We set the bar height. We can lower it. If you are having a day where it seems the world within your walls has gone mad, drop the expectations. What you are going through is incredibly hard. No one has done this before. Breaking new ground has always been back-breaking work.
2. Raise the bar on love.
I know you want to raise responsible human beings. I know you’re worried about them falling behind and destroying their futures forever. It won’t. Everyone is in the same boat. Remember your first responsibility is not to churn out brilliant, capable humans. Your first responsible is to love them. Focus frazzled parent. Love. Everything else is secondary or just a stress inducing waste of time at the moment.
If you aren’t dealing with kids right now, still make your focus love. Being part of the machine that is churning out negative stories, isn’t helping you or those around you. Churn out some love for those around you and for yourself.
3. Recognize the Push and Pull of Social Media
We so desperately need social connection at this time. Unfortunately social media can quickly creep up the expectation bar that you’ve just lowered. Seeing the highlight reel of your friends’ fabulous lives is not helpful in that moment. If it’s not inspiring, but shame and guilt inducing instead – shut it down. Parents motivated by shame and guilt will only pass on shame and guilt. I’ve been there, done that. And besides, behind that highlight reel, you really don’t know what’s going on. Take it from a counsellor. You have no idea. Balance your pull for social connection with a call to an understanding friend instead of a passive scrolling through the feed.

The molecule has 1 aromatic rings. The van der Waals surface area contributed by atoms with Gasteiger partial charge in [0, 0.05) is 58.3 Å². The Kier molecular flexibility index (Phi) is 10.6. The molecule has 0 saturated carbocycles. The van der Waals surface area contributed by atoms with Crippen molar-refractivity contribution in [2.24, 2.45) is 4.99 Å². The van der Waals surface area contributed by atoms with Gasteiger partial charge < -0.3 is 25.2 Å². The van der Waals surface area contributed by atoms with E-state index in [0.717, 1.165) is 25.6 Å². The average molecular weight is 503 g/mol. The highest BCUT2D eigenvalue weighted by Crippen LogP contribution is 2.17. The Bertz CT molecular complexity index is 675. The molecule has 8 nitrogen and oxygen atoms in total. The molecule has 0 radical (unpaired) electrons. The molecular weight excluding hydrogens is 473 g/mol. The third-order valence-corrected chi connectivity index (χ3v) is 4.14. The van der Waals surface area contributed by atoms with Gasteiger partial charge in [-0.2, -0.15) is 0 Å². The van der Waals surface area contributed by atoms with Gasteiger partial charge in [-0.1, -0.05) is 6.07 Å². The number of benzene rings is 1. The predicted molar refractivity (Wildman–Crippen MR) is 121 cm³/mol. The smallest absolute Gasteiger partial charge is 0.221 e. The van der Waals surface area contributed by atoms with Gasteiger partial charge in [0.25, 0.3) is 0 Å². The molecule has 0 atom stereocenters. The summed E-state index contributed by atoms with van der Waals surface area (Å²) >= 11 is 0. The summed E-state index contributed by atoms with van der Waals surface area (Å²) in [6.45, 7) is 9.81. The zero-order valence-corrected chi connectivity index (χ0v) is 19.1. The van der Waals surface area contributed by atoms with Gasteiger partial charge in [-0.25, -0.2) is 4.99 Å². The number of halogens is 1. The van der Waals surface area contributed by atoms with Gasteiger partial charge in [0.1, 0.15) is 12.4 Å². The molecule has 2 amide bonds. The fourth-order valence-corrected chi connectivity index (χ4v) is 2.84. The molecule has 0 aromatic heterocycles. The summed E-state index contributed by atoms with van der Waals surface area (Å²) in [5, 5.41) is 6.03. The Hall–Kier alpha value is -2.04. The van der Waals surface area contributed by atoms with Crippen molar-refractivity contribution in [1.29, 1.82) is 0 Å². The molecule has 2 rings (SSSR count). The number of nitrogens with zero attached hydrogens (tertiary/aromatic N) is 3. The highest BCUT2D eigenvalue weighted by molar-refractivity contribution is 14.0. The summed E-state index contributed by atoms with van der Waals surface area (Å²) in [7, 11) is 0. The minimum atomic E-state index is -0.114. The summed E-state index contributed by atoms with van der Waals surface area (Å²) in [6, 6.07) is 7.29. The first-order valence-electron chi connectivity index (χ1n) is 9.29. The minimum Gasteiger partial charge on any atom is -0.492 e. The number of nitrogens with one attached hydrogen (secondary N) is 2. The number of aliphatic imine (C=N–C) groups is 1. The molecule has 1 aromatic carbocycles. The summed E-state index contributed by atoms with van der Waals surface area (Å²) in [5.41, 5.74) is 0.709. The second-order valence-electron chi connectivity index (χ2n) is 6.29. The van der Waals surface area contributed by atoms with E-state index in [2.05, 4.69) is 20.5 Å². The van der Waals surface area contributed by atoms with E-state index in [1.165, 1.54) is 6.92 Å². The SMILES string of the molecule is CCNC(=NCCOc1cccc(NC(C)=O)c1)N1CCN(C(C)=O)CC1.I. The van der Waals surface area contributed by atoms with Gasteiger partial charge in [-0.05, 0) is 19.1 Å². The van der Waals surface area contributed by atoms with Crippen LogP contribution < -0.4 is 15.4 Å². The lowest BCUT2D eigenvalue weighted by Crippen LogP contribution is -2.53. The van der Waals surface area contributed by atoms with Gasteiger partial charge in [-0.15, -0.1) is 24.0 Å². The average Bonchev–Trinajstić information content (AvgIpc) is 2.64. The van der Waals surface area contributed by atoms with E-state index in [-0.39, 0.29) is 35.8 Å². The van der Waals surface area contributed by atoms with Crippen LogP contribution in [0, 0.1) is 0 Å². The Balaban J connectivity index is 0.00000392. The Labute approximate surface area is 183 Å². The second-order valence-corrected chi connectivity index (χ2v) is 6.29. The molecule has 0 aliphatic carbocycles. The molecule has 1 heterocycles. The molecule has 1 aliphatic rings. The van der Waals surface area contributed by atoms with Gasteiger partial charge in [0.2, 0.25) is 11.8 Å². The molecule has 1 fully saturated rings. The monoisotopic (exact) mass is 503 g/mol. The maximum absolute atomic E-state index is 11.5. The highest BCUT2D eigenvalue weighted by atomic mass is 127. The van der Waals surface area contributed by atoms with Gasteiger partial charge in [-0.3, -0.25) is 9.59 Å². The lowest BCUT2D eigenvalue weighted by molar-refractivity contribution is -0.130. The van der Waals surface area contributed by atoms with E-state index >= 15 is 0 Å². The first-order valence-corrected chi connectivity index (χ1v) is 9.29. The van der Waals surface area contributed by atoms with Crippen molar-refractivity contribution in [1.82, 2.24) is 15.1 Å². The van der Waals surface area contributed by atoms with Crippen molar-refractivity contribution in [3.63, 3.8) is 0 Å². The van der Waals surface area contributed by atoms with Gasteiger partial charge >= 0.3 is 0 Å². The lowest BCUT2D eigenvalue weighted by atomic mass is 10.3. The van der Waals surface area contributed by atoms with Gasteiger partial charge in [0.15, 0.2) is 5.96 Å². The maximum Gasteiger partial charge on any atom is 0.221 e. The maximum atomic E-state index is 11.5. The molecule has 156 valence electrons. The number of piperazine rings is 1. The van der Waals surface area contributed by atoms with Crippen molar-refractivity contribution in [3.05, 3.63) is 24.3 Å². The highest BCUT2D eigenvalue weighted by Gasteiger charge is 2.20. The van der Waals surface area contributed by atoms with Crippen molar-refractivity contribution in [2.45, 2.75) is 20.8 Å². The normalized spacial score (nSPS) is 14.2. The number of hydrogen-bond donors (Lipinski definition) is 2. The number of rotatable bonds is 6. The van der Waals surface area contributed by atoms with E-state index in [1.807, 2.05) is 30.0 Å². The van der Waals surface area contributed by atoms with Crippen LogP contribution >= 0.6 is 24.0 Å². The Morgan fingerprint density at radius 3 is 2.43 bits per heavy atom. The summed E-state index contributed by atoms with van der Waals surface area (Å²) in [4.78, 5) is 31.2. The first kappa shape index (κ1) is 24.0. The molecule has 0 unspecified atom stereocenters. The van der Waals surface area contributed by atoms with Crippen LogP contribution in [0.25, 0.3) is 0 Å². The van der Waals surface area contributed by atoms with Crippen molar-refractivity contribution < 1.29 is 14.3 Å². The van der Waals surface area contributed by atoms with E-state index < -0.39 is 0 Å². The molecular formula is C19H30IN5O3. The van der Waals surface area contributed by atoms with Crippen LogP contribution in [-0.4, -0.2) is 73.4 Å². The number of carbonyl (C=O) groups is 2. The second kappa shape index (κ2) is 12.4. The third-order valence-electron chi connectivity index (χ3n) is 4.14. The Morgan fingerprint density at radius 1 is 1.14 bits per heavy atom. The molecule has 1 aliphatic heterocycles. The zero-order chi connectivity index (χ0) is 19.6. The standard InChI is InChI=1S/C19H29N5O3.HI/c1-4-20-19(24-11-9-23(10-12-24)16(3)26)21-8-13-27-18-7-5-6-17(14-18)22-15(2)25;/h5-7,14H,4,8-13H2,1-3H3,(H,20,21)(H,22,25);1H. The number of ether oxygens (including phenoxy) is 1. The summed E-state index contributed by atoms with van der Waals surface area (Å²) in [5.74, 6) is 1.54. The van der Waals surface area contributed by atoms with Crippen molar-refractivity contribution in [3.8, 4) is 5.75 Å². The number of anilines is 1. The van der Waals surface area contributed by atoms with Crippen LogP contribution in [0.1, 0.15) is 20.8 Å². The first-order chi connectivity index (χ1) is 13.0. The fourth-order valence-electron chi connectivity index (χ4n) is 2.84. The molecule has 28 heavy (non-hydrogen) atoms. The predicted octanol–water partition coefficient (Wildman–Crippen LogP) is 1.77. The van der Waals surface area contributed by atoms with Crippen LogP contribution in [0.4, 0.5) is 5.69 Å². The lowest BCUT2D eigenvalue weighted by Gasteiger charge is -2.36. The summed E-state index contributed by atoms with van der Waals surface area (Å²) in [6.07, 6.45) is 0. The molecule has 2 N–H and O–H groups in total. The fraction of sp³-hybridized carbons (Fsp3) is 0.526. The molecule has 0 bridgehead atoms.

4. Create moments of silence. Quiet time. (For Parents)
Find spaces of solitude. It’s crucial. I don’t want to pile on more “you shoulds” but developing some sort of shift schedule is crucial. Times when someone else is in charge and you can shut off. If you are parenting alone, you can’t feel guilty about letting screens give you those moments of quiet. My mom, a co-creator of 10 little humans, always enforced a quiet time after lunch. It was a time to get away from each other in your bed. They can read a book, draw, use their imagination, nap. Meanwhile you take your hot drink to a window and watch for birds and living things. Intentional breaks from the chaos.